In a nutshell
This study investigated the effectiveness of fulvestrant (Faslodex) as a first-line treatment for postmenopausal women with estrogen receptor-positive (ER+) metastatic breast cancer (BC) in a real-world setting. The data showed that the outcomes of these patients in the real-world setting were similar to clinical trials with manageable side effects.
In advanced BC the cancer has spread to the lymph nodes and other tissue in the breast or to other sites in the body. Many BCs grow in response to the female hormone estrogen through a protein present on cancer cells called an estrogen receptor (ER). This type of cancer accounts for 70% of all BCs. Patients with this subtype of BC commonly receive hormonal treatment (HT). HT blocks the action of the female sex hormone estrogen on the ER. Therefore, the cancer stops growing or spreading.
Fulvestrant is a HT. It reduces the number of ERs on BC cells and changes their shape, therefore, stopping their activity. Several clinical trials have demonstrated the effectiveness and safety of fulvestrant alone and in combination with other drugs, for the treatment of ER+ advanced BC. However, in clinical trials, patients are carefully selected to be fit and without additional medical conditions. Therefore, the effectiveness of fulvestrant as a first-line treatment for postmenopausal women with ER+ metastatic BC in real-world patients is not known.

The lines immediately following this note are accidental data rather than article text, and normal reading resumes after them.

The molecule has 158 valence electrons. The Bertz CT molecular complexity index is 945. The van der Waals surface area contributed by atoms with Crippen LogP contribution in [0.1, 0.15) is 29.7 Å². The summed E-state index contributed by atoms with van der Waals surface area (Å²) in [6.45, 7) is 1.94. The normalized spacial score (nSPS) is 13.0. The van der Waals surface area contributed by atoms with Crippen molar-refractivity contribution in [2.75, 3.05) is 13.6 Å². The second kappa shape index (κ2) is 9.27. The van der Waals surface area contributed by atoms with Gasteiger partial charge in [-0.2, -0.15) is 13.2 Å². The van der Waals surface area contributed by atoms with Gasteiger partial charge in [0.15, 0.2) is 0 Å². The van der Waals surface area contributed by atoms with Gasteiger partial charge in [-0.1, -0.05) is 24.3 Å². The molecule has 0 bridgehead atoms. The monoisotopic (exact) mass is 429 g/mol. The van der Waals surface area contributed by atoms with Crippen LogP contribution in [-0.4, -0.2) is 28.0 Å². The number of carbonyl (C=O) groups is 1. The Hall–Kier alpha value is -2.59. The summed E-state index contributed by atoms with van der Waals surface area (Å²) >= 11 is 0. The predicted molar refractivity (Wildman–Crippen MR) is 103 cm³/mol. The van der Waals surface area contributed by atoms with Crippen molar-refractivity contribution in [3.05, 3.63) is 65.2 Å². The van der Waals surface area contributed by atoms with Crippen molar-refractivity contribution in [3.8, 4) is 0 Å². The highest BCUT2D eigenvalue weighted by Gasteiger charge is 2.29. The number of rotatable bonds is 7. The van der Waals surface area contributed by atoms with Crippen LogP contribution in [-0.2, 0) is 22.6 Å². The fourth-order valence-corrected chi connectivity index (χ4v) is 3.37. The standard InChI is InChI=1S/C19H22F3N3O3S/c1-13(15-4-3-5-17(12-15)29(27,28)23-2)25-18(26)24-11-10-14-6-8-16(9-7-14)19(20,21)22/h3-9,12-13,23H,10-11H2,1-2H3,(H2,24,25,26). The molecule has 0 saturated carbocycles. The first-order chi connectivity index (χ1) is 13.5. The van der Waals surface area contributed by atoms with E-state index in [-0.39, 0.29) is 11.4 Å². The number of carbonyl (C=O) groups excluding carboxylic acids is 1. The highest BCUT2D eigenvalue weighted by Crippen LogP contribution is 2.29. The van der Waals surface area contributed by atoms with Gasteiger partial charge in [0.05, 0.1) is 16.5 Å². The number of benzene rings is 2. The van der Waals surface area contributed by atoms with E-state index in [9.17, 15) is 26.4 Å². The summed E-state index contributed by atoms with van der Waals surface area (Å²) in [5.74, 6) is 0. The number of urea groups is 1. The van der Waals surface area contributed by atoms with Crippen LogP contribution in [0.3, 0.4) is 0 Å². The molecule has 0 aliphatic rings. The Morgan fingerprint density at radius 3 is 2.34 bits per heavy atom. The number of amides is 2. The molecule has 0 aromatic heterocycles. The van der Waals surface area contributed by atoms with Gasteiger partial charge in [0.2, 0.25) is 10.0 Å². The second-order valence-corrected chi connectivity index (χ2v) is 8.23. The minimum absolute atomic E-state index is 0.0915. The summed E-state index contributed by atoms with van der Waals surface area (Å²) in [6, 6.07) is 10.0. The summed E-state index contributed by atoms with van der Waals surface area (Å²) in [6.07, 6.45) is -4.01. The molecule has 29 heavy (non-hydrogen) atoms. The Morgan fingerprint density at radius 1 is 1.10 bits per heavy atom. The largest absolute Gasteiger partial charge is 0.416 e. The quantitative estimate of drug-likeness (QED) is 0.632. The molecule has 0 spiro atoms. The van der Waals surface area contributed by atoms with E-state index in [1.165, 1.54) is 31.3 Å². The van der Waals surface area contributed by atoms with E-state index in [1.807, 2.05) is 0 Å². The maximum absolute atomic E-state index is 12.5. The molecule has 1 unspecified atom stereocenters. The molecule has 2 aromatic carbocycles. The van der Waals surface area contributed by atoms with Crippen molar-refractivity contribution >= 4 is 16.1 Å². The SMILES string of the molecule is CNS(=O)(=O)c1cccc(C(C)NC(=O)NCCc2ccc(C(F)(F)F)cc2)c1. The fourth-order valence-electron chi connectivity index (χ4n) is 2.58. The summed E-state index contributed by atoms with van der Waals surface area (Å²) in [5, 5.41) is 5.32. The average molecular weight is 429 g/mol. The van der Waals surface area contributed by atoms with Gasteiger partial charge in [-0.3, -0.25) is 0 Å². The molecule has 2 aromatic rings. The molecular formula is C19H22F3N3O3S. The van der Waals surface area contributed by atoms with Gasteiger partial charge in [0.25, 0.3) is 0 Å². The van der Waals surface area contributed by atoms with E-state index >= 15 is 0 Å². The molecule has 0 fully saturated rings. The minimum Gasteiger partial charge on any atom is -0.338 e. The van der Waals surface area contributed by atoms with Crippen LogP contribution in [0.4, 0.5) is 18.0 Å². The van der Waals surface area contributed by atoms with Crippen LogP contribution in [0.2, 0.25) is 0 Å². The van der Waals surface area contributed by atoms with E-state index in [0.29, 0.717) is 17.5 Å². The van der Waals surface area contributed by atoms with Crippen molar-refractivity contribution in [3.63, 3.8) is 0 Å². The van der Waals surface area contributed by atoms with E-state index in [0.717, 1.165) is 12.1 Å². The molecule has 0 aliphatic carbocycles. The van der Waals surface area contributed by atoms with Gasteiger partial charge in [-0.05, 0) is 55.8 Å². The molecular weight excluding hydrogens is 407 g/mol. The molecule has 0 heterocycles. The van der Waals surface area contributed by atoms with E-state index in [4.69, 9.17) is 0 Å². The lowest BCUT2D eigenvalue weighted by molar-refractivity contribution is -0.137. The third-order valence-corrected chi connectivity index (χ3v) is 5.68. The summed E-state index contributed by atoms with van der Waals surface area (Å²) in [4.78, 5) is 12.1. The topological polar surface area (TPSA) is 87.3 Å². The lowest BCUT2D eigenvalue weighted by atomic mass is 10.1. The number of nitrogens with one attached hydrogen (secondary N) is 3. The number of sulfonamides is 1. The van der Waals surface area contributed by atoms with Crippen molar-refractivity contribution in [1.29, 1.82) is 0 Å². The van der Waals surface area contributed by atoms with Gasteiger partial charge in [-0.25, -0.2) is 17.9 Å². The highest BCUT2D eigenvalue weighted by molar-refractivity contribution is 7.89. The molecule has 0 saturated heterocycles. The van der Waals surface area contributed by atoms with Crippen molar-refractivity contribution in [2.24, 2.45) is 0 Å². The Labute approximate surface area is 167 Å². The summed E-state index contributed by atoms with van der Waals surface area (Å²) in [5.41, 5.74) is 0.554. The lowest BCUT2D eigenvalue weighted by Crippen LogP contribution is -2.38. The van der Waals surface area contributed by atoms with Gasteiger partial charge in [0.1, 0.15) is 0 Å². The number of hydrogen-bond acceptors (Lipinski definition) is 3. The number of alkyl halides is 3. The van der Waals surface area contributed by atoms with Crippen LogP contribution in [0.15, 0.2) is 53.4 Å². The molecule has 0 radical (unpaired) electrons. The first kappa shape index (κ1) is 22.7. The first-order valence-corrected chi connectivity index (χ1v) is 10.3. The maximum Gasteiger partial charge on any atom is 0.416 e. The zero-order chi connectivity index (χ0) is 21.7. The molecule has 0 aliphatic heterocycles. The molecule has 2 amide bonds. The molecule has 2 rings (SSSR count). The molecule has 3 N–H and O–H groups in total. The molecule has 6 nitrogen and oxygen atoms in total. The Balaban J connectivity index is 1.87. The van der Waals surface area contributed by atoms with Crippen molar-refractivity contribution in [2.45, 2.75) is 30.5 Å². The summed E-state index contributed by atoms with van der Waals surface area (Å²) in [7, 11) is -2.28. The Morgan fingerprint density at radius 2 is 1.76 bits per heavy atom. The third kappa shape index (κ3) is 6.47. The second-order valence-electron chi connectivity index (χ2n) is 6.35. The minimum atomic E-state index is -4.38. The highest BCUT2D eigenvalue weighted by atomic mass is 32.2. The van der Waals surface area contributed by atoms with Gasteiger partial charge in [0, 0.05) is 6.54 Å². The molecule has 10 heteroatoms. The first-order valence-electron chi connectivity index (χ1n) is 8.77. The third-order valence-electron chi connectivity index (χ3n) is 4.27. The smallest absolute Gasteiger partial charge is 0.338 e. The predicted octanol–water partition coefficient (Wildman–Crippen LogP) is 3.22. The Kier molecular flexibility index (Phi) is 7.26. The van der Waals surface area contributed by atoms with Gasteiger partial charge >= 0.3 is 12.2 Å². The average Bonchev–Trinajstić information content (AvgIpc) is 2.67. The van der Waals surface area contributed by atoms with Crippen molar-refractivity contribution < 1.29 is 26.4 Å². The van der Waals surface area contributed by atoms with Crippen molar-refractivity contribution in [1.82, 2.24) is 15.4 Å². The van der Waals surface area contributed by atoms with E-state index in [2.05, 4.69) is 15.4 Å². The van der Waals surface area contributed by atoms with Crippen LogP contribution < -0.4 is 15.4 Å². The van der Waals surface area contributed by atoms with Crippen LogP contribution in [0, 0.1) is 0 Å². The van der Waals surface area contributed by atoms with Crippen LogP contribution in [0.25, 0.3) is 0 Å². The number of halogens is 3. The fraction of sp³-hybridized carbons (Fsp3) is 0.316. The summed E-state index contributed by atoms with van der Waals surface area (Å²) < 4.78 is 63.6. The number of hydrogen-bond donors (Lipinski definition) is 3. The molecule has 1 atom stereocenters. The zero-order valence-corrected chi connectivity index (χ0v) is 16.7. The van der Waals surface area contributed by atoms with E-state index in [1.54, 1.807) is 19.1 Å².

Methods & findings
This study involved 128 postmenopausal women with ER+ advanced BC. All of them received fulvestrant as first-line treatment for an average of 14 months. The average follow-up time was 31.4 months.
The average survival without disease progression) was 14.6 months.
The overall response rate (partial or complete response to the therapy) was 35.2%. Overall, 82.8% of the patients had a clinical benefit (response to treatment or stable disease). The average overall survival was 43.1 months with fulvestrant treatment.
8.6% of the patients reported a serious side effect such as respiratory problems, gastrointestinal or liver-related problems.
The bottom line
This study concluded that fulvestrant showed similar clinical benefits in a real-world setting with manageable side effects as a first-line treatment for postmenopausal women with ER+ advanced BC.
The fine print
The sample size was small and the study looked back in time at medical records. Information might have been incomplete. Also, there was no comparison group. The study was funded by Astra Zeneca, the manufacturer of fulvestrant.
Published By :
Feb 19, 2021
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